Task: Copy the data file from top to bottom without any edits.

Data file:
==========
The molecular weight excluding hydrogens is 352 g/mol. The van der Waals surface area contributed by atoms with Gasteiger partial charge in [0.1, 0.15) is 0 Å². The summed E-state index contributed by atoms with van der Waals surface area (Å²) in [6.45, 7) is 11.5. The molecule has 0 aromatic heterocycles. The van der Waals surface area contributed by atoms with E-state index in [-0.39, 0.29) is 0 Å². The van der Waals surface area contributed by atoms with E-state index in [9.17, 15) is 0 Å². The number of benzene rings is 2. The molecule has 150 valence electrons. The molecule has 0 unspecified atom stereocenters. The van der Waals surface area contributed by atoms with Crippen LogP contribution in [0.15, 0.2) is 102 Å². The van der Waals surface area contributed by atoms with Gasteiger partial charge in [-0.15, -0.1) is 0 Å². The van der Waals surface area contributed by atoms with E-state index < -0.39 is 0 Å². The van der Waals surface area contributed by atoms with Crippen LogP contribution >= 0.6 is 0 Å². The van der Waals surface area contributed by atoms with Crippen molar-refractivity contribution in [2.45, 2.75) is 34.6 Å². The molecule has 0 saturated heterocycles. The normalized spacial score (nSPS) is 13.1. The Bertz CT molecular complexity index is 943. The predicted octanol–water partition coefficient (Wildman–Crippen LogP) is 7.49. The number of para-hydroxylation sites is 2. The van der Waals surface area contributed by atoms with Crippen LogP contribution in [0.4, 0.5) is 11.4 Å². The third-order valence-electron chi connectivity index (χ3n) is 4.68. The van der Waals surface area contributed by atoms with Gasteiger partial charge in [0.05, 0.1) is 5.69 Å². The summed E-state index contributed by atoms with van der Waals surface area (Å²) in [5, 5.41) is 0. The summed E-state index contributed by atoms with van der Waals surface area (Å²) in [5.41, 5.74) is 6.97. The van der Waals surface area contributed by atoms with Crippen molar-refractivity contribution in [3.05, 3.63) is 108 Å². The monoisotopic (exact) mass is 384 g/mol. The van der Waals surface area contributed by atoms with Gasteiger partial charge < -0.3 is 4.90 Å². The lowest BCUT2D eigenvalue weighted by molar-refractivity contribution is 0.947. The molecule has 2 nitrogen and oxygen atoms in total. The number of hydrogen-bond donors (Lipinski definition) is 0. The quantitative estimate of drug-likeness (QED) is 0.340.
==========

The molecular weight excluding hydrogens is 352 g/mol. The van der Waals surface area contributed by atoms with Gasteiger partial charge in [0.1, 0.15) is 0 Å². The summed E-state index contributed by atoms with van der Waals surface area (Å²) in [6.45, 7) is 11.5. The molecule has 0 aromatic heterocycles. The van der Waals surface area contributed by atoms with E-state index in [-0.39, 0.29) is 0 Å². The van der Waals surface area contributed by atoms with E-state index in [9.17, 15) is 0 Å². The number of benzene rings is 2. The molecule has 150 valence electrons. The molecule has 0 unspecified atom stereocenters. The van der Waals surface area contributed by atoms with Crippen LogP contribution in [0.15, 0.2) is 102 Å². The van der Waals surface area contributed by atoms with Gasteiger partial charge in [-0.15, -0.1) is 0 Å². The van der Waals surface area contributed by atoms with E-state index < -0.39 is 0 Å². The van der Waals surface area contributed by atoms with Crippen LogP contribution >= 0.6 is 0 Å². The van der Waals surface area contributed by atoms with Crippen molar-refractivity contribution in [2.45, 2.75) is 34.6 Å². The molecule has 0 saturated heterocycles. The normalized spacial score (nSPS) is 13.1. The Bertz CT molecular complexity index is 943. The predicted octanol–water partition coefficient (Wildman–Crippen LogP) is 7.49. The number of para-hydroxylation sites is 2. The van der Waals surface area contributed by atoms with Crippen LogP contribution in [0.4, 0.5) is 11.4 Å². The third-order valence-electron chi connectivity index (χ3n) is 4.68. The van der Waals surface area contributed by atoms with Gasteiger partial charge in [0.05, 0.1) is 5.69 Å². The summed E-state index contributed by atoms with van der Waals surface area (Å²) in [5, 5.41) is 0. The summed E-state index contributed by atoms with van der Waals surface area (Å²) in [5.41, 5.74) is 6.97. The van der Waals surface area contributed by atoms with Crippen molar-refractivity contribution in [3.05, 3.63) is 108 Å². The monoisotopic (exact) mass is 384 g/mol. The van der Waals surface area contributed by atoms with Gasteiger partial charge < -0.3 is 4.90 Å². The lowest BCUT2D eigenvalue weighted by molar-refractivity contribution is 0.947. The molecule has 2 nitrogen and oxygen atoms in total. The number of hydrogen-bond donors (Lipinski definition) is 0. The quantitative estimate of drug-likeness (QED) is 0.340.